TUC calls for ban on class discrimination
The TUC has called for new legal measures to tackle class discrimination in the workplace. It comes as a new TUC report reveals that graduates from wealthier backgrounds are more than twice as likely to be on a £30,000 starting salary than those from working-class backgrounds.
The TUC wants the government to:
- make discrimination on the basis of class unlawful, just like race, gender and disability.
- introduce a legal duty on public bodies to make tackling all forms of class and income inequality a priority; and
- make it compulsory for employers to report their class pay gaps.
The TUC says that without new anti-discrimination laws people from working-class backgrounds will continue to face unfair barriers at work and in society.
These include direct forms of discrimination, such as employer bias during job applications and interviews, and indirect forms of discrimination, such as the use of unpaid internships as a gateway into jobs.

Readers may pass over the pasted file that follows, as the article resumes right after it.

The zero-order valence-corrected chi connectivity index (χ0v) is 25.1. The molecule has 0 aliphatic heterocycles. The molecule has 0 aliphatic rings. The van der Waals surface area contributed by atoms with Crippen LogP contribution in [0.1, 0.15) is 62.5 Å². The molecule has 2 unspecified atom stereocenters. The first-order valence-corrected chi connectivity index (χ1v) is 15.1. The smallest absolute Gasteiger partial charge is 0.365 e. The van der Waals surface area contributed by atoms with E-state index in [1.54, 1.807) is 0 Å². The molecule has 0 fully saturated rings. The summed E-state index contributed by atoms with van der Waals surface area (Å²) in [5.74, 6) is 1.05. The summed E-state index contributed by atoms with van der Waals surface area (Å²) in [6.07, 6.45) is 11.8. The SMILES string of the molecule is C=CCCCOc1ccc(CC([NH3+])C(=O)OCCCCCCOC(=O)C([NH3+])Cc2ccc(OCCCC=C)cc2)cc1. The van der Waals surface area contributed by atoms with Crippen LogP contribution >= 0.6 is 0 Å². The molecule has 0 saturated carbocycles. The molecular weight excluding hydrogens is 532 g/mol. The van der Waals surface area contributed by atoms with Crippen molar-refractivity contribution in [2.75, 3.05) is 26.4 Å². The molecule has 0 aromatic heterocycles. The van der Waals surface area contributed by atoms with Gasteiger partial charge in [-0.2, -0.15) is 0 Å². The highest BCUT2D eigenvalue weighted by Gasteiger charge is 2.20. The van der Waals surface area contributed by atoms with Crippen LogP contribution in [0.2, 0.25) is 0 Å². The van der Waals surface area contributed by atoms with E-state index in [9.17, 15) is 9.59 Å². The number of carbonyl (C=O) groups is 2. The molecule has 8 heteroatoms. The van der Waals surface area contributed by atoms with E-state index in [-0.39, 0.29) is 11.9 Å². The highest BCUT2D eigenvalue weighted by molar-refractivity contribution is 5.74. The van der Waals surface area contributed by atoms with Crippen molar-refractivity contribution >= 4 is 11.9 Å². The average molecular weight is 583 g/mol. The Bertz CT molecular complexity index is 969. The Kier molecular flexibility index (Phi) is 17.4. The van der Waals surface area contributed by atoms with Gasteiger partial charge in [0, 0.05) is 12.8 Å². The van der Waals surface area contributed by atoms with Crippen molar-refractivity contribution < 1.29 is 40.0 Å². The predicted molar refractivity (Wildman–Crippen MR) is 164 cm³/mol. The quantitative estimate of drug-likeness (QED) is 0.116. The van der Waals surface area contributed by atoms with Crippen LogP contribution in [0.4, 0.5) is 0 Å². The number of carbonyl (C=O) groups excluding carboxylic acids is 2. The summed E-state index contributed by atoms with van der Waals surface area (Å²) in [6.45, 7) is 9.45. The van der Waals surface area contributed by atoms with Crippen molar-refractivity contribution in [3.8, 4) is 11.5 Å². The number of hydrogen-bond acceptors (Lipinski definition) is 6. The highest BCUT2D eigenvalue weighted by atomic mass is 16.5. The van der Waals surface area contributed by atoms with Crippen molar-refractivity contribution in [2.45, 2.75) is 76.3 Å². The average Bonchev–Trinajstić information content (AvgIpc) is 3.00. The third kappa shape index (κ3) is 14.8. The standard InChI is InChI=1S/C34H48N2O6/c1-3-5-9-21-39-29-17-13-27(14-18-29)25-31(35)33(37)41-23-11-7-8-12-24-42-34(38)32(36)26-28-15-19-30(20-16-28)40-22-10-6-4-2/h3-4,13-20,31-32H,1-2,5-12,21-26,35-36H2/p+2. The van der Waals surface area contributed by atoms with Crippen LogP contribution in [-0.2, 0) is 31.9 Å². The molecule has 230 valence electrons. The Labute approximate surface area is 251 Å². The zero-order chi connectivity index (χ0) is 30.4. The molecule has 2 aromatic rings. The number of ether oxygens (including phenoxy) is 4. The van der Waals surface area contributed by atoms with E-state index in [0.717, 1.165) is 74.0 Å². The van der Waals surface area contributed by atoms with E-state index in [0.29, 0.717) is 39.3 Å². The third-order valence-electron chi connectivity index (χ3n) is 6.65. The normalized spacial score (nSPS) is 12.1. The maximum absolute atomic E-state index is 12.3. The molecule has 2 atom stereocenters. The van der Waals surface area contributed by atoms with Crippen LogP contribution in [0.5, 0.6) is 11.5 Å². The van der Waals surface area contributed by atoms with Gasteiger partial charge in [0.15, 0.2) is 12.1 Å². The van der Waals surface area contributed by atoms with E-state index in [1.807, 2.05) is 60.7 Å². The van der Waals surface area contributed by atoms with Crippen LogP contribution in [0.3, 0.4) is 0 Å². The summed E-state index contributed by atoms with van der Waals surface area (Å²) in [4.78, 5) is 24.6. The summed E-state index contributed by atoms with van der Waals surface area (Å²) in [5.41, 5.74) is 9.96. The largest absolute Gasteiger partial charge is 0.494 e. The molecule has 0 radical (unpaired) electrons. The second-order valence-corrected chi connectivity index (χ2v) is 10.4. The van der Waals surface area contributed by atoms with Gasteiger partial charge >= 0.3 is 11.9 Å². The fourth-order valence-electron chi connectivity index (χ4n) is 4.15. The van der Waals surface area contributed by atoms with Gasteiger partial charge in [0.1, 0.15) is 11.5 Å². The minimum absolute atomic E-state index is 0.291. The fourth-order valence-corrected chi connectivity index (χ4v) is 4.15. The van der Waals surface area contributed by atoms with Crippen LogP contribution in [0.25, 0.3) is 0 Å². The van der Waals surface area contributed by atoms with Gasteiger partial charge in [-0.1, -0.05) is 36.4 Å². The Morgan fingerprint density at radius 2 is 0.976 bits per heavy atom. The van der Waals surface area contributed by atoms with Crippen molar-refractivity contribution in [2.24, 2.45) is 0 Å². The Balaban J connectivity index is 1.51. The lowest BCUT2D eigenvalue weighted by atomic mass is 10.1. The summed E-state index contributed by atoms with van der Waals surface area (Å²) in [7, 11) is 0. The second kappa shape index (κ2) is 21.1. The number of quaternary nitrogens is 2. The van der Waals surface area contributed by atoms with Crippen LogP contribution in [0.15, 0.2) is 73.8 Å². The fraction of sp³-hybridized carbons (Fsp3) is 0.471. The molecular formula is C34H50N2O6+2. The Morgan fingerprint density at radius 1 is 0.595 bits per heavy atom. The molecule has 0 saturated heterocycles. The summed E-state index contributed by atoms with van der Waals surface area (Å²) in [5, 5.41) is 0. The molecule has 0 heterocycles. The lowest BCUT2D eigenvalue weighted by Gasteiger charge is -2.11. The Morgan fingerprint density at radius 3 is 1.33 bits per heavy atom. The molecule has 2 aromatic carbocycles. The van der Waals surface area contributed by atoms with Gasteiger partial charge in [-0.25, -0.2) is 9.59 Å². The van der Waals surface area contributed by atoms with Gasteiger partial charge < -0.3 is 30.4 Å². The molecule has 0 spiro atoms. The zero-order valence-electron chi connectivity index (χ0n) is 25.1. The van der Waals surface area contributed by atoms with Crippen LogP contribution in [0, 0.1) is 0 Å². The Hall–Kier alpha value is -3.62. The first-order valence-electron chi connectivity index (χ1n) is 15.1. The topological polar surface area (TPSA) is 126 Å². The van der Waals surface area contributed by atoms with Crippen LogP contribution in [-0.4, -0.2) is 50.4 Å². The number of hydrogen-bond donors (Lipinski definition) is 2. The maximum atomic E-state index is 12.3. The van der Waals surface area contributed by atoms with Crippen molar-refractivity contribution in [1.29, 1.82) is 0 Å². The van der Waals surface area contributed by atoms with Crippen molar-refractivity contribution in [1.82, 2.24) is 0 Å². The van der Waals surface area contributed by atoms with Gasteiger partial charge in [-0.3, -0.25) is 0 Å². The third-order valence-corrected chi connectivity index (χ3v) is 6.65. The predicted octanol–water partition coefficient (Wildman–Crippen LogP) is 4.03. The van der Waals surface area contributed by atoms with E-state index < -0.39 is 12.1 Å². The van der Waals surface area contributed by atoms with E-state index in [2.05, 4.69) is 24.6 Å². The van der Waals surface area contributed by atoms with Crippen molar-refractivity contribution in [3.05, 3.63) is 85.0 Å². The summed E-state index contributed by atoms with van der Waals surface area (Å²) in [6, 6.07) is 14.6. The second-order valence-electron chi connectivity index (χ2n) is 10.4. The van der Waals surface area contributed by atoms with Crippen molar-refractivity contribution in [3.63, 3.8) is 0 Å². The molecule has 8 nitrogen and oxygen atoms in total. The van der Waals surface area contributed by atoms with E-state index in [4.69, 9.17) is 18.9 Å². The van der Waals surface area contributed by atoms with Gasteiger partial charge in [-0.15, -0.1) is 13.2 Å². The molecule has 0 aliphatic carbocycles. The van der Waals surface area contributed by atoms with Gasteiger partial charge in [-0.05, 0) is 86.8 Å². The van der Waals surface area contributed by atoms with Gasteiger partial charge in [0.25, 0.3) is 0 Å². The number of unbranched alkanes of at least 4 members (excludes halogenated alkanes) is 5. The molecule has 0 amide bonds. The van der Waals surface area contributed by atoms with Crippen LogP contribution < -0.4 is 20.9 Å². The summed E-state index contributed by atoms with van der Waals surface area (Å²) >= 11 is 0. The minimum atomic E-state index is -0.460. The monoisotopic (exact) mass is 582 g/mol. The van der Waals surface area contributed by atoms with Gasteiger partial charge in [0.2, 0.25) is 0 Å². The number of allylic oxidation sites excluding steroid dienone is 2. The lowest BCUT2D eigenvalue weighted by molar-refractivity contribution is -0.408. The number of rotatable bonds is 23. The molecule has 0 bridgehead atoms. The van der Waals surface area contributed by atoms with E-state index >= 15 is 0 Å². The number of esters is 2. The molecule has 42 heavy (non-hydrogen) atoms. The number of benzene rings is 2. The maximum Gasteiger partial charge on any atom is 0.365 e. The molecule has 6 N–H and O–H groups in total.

As well as class discrimination, the report looks at other forms of disadvantage experienced by working-class people, such as low pay and the greater impact of austerity on working-class households.
TUC General Secretary, Frances O’Grady, said:
“If you’re from a working-class family, the odds are still stacked against you. Everyone knows that getting that dream job is too often a case of who you know, not what you know. It’s high time we banned discrimination against working class people.
“This country is wasting some of our best skills and the talent. And if we don’t get change fast, it’s not just workers who will lose out – Britain will. Let’s have a new duty on employers to stamp out class prejudice once and for all.”